Sweden was one of the rare countries which hasn’t put strict lockdown measures in place to fight Covid-19. The country kept restaurants, schools and workplaces remain open even as the number of deaths mounted very quickly. What the country was trying to do was to achieve herd immunity which involves infecting enough number of people so that a majority of the country’s population becomes immune to the virus and can go to work rather than wait for the vaccine which, by some accounts, many take a year or more.
According to the Worldometer tracker, Sweden’s death rate from coronavirus sits at a whopping 450 per million of the country’s population, which is dramatically higher than its Nordic neighbors Finland (58 per million) and Norway (44 per million), both of which imposed more stricter lockdowns of nonessential businesses.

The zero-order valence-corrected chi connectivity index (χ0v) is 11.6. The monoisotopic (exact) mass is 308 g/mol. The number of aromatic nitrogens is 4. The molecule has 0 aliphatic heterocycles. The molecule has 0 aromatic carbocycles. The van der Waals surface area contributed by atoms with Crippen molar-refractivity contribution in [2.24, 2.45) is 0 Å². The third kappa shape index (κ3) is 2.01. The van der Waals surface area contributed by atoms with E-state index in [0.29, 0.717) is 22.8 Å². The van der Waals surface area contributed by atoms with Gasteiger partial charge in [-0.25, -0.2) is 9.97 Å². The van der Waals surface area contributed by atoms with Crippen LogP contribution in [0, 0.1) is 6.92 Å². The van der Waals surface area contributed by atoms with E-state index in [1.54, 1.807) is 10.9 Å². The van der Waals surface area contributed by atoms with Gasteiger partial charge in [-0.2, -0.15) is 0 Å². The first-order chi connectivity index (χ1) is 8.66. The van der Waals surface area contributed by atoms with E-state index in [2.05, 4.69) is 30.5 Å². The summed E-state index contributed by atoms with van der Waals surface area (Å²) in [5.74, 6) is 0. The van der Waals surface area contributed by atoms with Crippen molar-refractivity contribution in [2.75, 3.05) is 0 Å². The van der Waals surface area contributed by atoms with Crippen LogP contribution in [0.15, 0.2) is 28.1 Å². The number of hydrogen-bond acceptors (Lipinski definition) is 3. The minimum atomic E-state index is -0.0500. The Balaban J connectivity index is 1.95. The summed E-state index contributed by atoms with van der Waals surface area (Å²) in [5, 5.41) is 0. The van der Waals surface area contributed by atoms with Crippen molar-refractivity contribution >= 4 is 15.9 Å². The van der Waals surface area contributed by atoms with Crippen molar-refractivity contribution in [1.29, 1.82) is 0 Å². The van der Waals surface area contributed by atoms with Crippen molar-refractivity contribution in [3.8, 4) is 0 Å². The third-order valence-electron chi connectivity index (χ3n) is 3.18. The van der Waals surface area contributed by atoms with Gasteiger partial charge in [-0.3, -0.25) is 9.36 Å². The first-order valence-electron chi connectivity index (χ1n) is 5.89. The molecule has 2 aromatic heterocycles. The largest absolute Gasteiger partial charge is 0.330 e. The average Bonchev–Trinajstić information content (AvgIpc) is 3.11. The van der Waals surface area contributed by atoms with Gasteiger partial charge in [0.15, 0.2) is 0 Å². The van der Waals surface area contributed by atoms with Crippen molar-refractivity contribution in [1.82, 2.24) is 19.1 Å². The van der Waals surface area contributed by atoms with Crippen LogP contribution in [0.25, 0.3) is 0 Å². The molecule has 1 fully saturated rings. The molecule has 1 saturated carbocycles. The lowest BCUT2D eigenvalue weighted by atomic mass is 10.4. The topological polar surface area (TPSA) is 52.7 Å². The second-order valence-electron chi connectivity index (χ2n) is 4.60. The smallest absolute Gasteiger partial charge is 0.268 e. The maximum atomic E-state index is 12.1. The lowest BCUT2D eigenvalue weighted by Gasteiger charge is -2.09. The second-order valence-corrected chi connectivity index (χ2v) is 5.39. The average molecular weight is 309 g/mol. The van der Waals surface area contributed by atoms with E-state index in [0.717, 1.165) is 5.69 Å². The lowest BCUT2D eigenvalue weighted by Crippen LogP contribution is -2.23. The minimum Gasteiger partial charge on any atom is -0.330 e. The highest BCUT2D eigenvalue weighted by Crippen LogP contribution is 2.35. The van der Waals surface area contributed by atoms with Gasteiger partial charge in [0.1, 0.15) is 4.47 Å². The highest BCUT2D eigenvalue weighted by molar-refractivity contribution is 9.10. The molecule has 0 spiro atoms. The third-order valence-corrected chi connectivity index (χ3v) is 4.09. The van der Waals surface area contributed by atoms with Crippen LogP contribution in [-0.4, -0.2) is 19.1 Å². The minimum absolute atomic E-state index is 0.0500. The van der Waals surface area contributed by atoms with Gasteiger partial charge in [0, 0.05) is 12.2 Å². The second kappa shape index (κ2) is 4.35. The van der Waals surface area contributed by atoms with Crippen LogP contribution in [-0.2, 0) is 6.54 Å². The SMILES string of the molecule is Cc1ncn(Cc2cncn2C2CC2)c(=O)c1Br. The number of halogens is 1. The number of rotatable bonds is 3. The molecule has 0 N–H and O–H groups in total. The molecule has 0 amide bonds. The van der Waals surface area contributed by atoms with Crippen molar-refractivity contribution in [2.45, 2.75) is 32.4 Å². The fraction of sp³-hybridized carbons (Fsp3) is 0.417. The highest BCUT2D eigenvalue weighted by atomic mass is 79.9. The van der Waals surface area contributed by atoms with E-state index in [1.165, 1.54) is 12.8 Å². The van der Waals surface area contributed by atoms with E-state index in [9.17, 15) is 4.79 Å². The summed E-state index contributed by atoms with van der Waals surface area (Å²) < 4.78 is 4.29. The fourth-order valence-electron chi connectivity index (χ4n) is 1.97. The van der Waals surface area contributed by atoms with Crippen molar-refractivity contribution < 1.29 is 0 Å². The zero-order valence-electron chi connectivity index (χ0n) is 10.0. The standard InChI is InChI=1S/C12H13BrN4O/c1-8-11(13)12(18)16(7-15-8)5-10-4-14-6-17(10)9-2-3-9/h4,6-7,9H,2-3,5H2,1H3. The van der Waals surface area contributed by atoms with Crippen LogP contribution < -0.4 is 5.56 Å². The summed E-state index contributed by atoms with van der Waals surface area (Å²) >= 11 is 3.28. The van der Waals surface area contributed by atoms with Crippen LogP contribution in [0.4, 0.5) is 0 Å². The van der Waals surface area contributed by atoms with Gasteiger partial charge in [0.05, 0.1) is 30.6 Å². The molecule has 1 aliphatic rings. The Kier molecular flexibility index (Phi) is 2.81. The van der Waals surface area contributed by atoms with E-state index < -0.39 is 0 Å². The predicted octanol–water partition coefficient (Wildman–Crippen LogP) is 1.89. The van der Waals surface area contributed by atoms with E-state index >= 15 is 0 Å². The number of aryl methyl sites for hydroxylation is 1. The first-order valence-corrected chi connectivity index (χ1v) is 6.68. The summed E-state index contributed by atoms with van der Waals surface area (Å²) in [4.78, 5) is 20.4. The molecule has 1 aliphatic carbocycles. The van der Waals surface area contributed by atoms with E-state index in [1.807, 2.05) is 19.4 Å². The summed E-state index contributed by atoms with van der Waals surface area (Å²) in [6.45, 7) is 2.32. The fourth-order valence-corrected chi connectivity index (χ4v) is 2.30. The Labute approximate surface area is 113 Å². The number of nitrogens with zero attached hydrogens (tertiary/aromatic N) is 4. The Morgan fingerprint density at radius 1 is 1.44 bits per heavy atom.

Responding to a question whether too many people in Sweden (the country’s current death count due to Covid-19 is 4542) had died, he replied: “Yes, absolutely,” adding that the country would “have to consider in the future whether there was a way of preventing” such a high toll.
“If we were to encounter the same disease again knowing exactly what we know about it today, I think we would settle on doing something in between what Sweden did and what the rest of the world has done,” Tegnell said ac
Tegnell however said that that medical officials would need to learn “what else, besides what we did, you could do without imposing a total shutdown.”
Casting further doubt on the effectiveness of country’s cornavirus containment strategy, a study last month found that only 7.3% of Stockholm’s inhabitants had developed Covid-19 antibodies by the end of April.
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